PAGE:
Weapons Of The Body5

a. Arms. The hands, forearms, and elbows are the individual weapons of the arm.

(1) Hands. There are several areas of the hands that can be utilized as weapons.

(a) Fist. The fist can be used as a weapon directed at soft tissue areas such as the throat. This will minimize the risk of injury to the fist. The striking surfaces of the fist are the first two knuckles of the hand or the meaty portion of the hand below the little finger.

(b) Edge of Hands. The edge of the hand (knife edge) can be used as a weapon. Similar to the fist, all strikes should be directed toward soft tissue areas.

(c) Palm. The heel of the palm, because of its padding, can be used for striking, parrying, and blocking.

(d) Fingers. The fingers can be used for gouging, ripping, and tearing soft tissue (e.g., eyes, throat, and groin).

(2) Forearm. The forearm can be used as a defensive tool to deflect or block attacks. The forearm can also be used as a striking weapon to damage or break joints and limbs. Strikes with the forearm do not pose as high a risk of self injury as do strikes with the fist and fingers.

(3) Elbow. The elbow can be used as a striking weapon. Because of the short distance needed to generate power, the elbow is an excellent weapon for striking in the grappling range of close combat.

b. Legs. The legs are more powerful than the other weapons of the body and are less prone to injury when striking. The feet are protected by boots and are the preferred choice for striking.

(1) Foot. The ball of the foot, the instep, and the toe can be used to kick an opponent. The toe is only recommended for striking when wearing boots. The cutting edge of the heel and the heel can be used to stomp on an opponent.

(2) Knee. Like the elbow, the knee is an excellent weapon in the grappling range of close combat. Knee strikes are most effective while fighting close to your opponent where kicks are impractical. The groin area is an ideal target for the knee strike against and opponent standing upright. The knee strike can be a devastating secondary attack to the face following an initial attack that causes the opponent to bend at the waist.

3. TARGET AREAS OF THE BODY (5 MIN)

During close combat, the parts of the opponent's body that are readily accessible will vary with each situation and throughout a confrontation. The goal is to attack those areas that are readily accessible. These areas are divided into five major groups: head, neck, torso, groin, and extremities.

a. Head. The vulnerable regions of the head are the eyes, temple, nose, ears, and jaw. Massive damage to the skull can kill an opponent.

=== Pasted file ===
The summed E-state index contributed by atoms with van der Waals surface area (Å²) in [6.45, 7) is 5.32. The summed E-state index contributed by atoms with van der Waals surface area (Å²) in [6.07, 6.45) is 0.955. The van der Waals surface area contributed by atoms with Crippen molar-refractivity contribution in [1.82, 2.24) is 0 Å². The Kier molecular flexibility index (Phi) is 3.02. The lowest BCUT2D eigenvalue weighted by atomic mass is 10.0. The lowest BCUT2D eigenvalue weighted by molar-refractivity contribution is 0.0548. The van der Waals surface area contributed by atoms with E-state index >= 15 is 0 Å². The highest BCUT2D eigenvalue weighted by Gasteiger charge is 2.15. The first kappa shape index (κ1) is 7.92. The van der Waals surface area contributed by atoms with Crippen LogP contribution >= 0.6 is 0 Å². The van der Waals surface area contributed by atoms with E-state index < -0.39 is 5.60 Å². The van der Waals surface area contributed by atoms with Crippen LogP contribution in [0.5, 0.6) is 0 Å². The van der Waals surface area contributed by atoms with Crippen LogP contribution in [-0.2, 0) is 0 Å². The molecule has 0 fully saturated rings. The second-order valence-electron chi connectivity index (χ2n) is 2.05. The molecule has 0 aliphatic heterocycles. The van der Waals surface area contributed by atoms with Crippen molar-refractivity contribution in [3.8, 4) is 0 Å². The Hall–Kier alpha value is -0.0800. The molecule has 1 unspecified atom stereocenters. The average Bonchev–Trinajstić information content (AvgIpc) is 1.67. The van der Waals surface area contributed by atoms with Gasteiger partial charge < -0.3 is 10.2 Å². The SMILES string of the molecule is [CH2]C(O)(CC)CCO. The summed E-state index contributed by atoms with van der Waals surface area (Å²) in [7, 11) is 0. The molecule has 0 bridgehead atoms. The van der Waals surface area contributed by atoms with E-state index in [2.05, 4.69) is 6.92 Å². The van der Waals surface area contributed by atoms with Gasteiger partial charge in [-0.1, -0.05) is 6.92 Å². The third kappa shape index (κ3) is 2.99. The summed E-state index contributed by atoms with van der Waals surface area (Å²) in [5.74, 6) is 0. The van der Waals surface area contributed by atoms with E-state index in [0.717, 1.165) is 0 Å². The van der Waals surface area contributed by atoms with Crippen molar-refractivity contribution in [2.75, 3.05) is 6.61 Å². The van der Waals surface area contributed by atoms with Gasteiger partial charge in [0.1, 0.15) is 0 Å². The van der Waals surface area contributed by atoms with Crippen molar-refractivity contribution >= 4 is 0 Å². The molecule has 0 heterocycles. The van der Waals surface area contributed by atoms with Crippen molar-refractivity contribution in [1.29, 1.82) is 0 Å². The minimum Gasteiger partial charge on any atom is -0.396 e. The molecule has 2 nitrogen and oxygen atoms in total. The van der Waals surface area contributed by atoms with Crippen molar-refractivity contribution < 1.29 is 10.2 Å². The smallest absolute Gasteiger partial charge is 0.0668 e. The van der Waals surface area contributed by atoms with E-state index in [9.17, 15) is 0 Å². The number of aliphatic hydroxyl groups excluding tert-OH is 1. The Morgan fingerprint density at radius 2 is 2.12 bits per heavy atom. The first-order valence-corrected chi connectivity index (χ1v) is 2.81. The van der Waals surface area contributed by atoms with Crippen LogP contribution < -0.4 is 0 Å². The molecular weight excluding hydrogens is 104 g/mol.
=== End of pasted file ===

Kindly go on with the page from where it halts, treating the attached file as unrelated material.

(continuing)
(1) Eyes. The eyes are excellent targets because they are soft tissue not protected by bone or muscle. Any attack to this region may cause the opponent to protect the area with his hands. Secondary attacks to other target areas can then be successfully executed while the opponent's hands are occupied.

(2) Temple. The temple is one of the most fragile areas of the skull. Powerful strikes to the temple can cause permanent damage and death.

(3) Nose. The nose is very sensitive and easily broken. An attack to this area can cause involuntary watering and closing of the eyes, rendering the opponent vulnerable to secondary attacks. Unless the strikes to the nose are powerfully delivered, attacks to the nose may not distract the opponent because, through training, individuals can become accustomed to the effects of attacks to the nose.

(4) Ears. Attacks to the ear may cause the eardrum to rupture, but as with the nose region, this may not stop or even distract the opponent unless the strikes are delivered powerfully.

(5) Jaw. The jaw region, when struck forcefully, can cause unconsciousness. Strikes to the jaw can cause painful injuries to teeth and surrounding tissues (e.g., lips, tongue), but the risk of self injury is great unless the strikes are delivered with a hard object such as a helmet, rifle butt, or heel of the boot.

(1) Front of Neck. The front of the neck or throat area is a soft tissue area that is not covered by natural protection. Damage to this region can cause the trachea to swell and close the airway, which can lead to death.

(2) Back of Neck. The back of the neck or cervical region contains the spinal cord, the nervous system link to the brain. The weight of the head and the lack of large muscle mass in the neck area combine to allow damage to the spinal column when the head is twisted violently. Attacks to this region can readily cause pain and immobilization of the opponent.

(1) Clavicle. The clavicle or collar bone can be easily fractured, causing immobilization of the opponent's arm.

(2) Solar Plexus. Attacks to the solar plexus or center of the chest can immobilize the opponent by knocking the breath out of him.

(3) Ribs. Damage to the ribs can cause immobilization of the opponent and may cause internal trauma.

(4) Kidneys. Powerful attacks to the kidneys can cause immobilization, permanent damage, and death.

d. Groin. The groin area is another major soft tissue area not covered by natural protection. Any damage to this area can cause the individual to involuntarily provide protection to the injured area, usually with the hands or legs. The scrotum is the main target since even a near miss will cause severe pain, contraction of the lower abdominal muscles, deterioration of the opponent's stance, and possible internal trauma.

e. Extremities. Rarely will an attack to the opponent's extremities (arms and legs) cause death, but they are important target areas in close combat. Damage to a joint can cause immobilization of the opponent.

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